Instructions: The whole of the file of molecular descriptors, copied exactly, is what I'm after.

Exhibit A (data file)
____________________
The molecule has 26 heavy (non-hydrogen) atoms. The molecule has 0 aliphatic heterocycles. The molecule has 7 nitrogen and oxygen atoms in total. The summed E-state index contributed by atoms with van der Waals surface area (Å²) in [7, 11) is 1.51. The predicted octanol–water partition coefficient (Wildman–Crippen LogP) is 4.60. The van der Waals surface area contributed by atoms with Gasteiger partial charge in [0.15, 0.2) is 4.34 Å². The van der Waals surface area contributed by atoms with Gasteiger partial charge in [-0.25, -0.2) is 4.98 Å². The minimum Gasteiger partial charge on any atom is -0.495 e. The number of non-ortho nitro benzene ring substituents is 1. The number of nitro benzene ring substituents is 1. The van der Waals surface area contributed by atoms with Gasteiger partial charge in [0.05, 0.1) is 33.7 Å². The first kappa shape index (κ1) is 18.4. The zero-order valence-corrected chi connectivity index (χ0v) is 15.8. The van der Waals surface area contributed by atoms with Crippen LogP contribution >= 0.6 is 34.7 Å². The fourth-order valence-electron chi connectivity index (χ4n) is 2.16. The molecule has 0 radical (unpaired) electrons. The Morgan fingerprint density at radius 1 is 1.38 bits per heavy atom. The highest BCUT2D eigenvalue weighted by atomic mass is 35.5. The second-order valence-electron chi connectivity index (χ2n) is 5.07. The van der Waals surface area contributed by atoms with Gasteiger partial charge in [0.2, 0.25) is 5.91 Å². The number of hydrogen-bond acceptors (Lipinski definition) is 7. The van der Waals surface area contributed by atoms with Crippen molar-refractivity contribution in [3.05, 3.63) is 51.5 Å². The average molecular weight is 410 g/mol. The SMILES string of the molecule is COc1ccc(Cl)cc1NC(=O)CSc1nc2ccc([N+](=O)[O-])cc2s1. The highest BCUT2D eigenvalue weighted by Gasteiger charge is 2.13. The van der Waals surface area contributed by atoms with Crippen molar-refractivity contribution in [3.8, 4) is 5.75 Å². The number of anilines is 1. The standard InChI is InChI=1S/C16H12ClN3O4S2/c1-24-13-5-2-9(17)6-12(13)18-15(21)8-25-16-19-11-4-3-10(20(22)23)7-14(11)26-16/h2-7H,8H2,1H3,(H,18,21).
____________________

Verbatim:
The molecule has 26 heavy (non-hydrogen) atoms. The molecule has 0 aliphatic heterocycles. The molecule has 7 nitrogen and oxygen atoms in total. The summed E-state index contributed by atoms with van der Waals surface area (Å²) in [7, 11) is 1.51. The predicted octanol–water partition coefficient (Wildman–Crippen LogP) is 4.60. The van der Waals surface area contributed by atoms with Gasteiger partial charge in [0.15, 0.2) is 4.34 Å². The van der Waals surface area contributed by atoms with Gasteiger partial charge in [-0.25, -0.2) is 4.98 Å². The minimum Gasteiger partial charge on any atom is -0.495 e. The number of non-ortho nitro benzene ring substituents is 1. The number of nitro benzene ring substituents is 1. The van der Waals surface area contributed by atoms with Gasteiger partial charge in [0.05, 0.1) is 33.7 Å². The first kappa shape index (κ1) is 18.4. The zero-order valence-corrected chi connectivity index (χ0v) is 15.8. The van der Waals surface area contributed by atoms with Crippen LogP contribution >= 0.6 is 34.7 Å². The fourth-order valence-electron chi connectivity index (χ4n) is 2.16. The molecule has 0 radical (unpaired) electrons. The Morgan fingerprint density at radius 1 is 1.38 bits per heavy atom. The highest BCUT2D eigenvalue weighted by atomic mass is 35.5. The second-order valence-electron chi connectivity index (χ2n) is 5.07. The van der Waals surface area contributed by atoms with Gasteiger partial charge in [0.2, 0.25) is 5.91 Å². The number of hydrogen-bond acceptors (Lipinski definition) is 7. The van der Waals surface area contributed by atoms with Crippen molar-refractivity contribution in [3.05, 3.63) is 51.5 Å². The average molecular weight is 410 g/mol. The SMILES string of the molecule is COc1ccc(Cl)cc1NC(=O)CSc1nc2ccc([N+](=O)[O-])cc2s1. The highest BCUT2D eigenvalue weighted by Gasteiger charge is 2.13. The van der Waals surface area contributed by atoms with Crippen molar-refractivity contribution in [3.8, 4) is 5.75 Å². The number of anilines is 1. The standard InChI is InChI=1S/C16H12ClN3O4S2/c1-24-13-5-2-9(17)6-12(13)18-15(21)8-25-16-19-11-4-3-10(20(22)23)7-14(11)26-16/h2-7H,8H2,1H3,(H,18,21).